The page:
In the ever-growing market of wearable fitness trackers, Garmin is always looking for an open seat to beat the competition. For the record, Garmin makes some of the best and most solid GPS sports watches available today, so expectations were enormous for the brand’s first tracker. Our primary focus today is on the Vivofit 2, Vivofit Jr, and Garmin Vivofit reviews.
The Garmin Vivofit is a fitness tracker that’s much similar to Samsung Gear Fit, Jawbone UP24, and Nike Fuelband SE – just to mention a few – struggling for a place on your wrist. The company is certainly not a stranger in creating data tracking devices whether it’s the Forerunner running watches or GPS-packing Edge cycling computers.
This time around, Garmin is getting rid of the GPS and paying more attention to steps counting and helping people make steady improvements to their daily lives. It’s very affordable, though there are some problems that hinder it from being the best fitness tracker out there (more on that later).
Basically, Garmin Vivofit helps to tracks your sleep, count your steps, and monitor your active time.
Now, you might be thinking why this is important; well it’s very important because Garmin has a lot of loyalists out there, and the Vivofit series perfectly integrates into the brand’s existing online ecosystem, so you can easily track all of your athletic activities from a single page (assuming you equally use Garmin watches, I guess).
The Vivofit series is equally one of the first of its kind that has the ability to pair with an ANT+ heart rate monitor (purchased separately), which should offer you a broad picture of what’s happening while you’re working outs. And, finally, it also important because you don’t need to border about charging it.
- Garmin Vivofit Review | Design
- Garmin Vivofit Features
- Garmin Express & Garmin Connect app
- Garmin Vivofit’s Performance
- Garmin Vivofit Jr Review
- Garmin Vivofit Jr | Look And Feel
- Vivofit Jr Review | Functions
- One Last Thing about The Vivofit Jr
- Garmin Vivofit 2 Review
- Vivofit 2 Review | Features & Performance
- Garmin Connect
- Garmin Vivofit 2 Sleep Tracking
- Garmin Vivofit 2 Battery Life
- Conclusion about Garmin Vivofit Review (Including Vivosmart Jr & Vivosmart 2)
Garmin Vivofit Review | Design
If you want a fitness tracker that can live unobtrusively on the wrist, then the Vivofit does not fit the bill. The flexible rubber band that holds the tracking module looks extremely cheap and reminds me of the Livestrong wristbands notwithstanding with a wider body. It appealingly has a lot in common with the Fitbit Flex than the likes of Fuelband SE and the Jawbone UP24, and even uses a similar clip to secure the band around the wrist.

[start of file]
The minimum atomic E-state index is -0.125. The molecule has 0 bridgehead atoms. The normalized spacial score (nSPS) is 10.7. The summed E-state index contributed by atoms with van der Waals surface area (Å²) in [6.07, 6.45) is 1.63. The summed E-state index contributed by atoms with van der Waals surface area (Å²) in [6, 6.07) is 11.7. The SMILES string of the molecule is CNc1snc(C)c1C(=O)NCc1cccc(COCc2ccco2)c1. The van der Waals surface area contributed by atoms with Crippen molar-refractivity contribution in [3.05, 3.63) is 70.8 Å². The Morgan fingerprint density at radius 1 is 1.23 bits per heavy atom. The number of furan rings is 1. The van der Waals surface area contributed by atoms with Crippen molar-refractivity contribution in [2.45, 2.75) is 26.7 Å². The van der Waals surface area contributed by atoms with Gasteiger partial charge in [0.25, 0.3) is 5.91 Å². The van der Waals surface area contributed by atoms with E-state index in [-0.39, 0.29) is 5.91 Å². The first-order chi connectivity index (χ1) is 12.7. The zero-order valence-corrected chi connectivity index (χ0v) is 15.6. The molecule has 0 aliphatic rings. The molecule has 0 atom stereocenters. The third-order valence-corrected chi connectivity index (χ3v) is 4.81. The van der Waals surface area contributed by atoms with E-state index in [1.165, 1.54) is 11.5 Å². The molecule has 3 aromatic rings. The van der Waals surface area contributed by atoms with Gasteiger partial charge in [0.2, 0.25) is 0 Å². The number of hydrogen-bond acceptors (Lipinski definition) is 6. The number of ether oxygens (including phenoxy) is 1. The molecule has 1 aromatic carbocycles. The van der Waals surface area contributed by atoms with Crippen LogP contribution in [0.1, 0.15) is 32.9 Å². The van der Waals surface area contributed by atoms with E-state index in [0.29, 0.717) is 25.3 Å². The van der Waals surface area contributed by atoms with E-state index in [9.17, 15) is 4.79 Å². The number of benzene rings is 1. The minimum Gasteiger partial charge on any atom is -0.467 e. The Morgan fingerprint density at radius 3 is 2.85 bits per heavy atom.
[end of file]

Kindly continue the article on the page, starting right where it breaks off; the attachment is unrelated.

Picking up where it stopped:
Additionally, it weighs only 25.5g making it almost as light as the smallest Nike Fuelband SE (27g), and the Jawbone UP24 (23g). There’s large (152-210mm) and small (120-175mm) band sizes both offered in the box and you can swap them with different colored straps which cost an extra buck.
One advantage the Vivofit has over competing trackers is that you don’t have to remove it when you’re going swimming or in the shower. It’s water resistant up to 50m – this means that it’s a band you can have on your wrist all the time, however, it doesn’t have dedicated swimming features to really make the most of it.
Apart from that, it features an always-on simple LCD display (10 mm high by 25.5mm wide), so it’s not the very bubbly AMOLED touchscreen on the Gear Fit, but it’s excellent for quickly checking your stats and this also means that you’re not entirely tied to your phone to keep a check on your progress – but that’s until it gets dark.
Garmin didn’t include backlight at all on this device, and that is undoubted to improve battery life – as a result, it’s hard to go out for an evening run or even to activate sleep tracking without having to flash a smartphone screen on it or reach for the bedside lamp.
Furthermore, there’s only one button close to the display to skip through the displays in order to view date, time, steps taken, calories burned, total distance, and steps remaining to attain target goal. Pressing and holding the button puts you in pairing, sleep, or sync mode.
The pairing mode means that you can connect an ANT+ heart rate monitor chest strap including an extra display to view heart rate zones and measure heart rate. Garmin Vivofit is an available bundled with an ANT+ heart rate monitor which will make the price to go a bit higher and is compatible with only ANT+ chest straps, Bluetooth Smart monitors aren’t supported.
You’ll find a large and small band inside the box, both in the same color alongside the ANT+ USB receiver. Similar to the receiver that comes with Fitbit’s trackers, this is your process of performing the initial syncing data and setup, in this instance to the Garmin Express.
Finally, Garmin Vivofit is insanely comfortable to put on all day and night and displayed little signs of annoyance even after a sweaty workout. However, we did have some problems with the secureness of the clip which fell off twice on different occasions during sleep tracking.
Garmin Vivofit Features
There’s not much to talk about here on how this device tracks movement. It makes use of an accelerometer to detect motion just like its rivals. It has no GPS which is not entirely a surprise considering its low price.
However, what’s more, underwhelming is the lack of an altimeter for elevation tracking where you’re going to burn more calories – but you can still track activities such as cycling and running, but it does mean they still have to be imported from other Garmin devices or entered manually.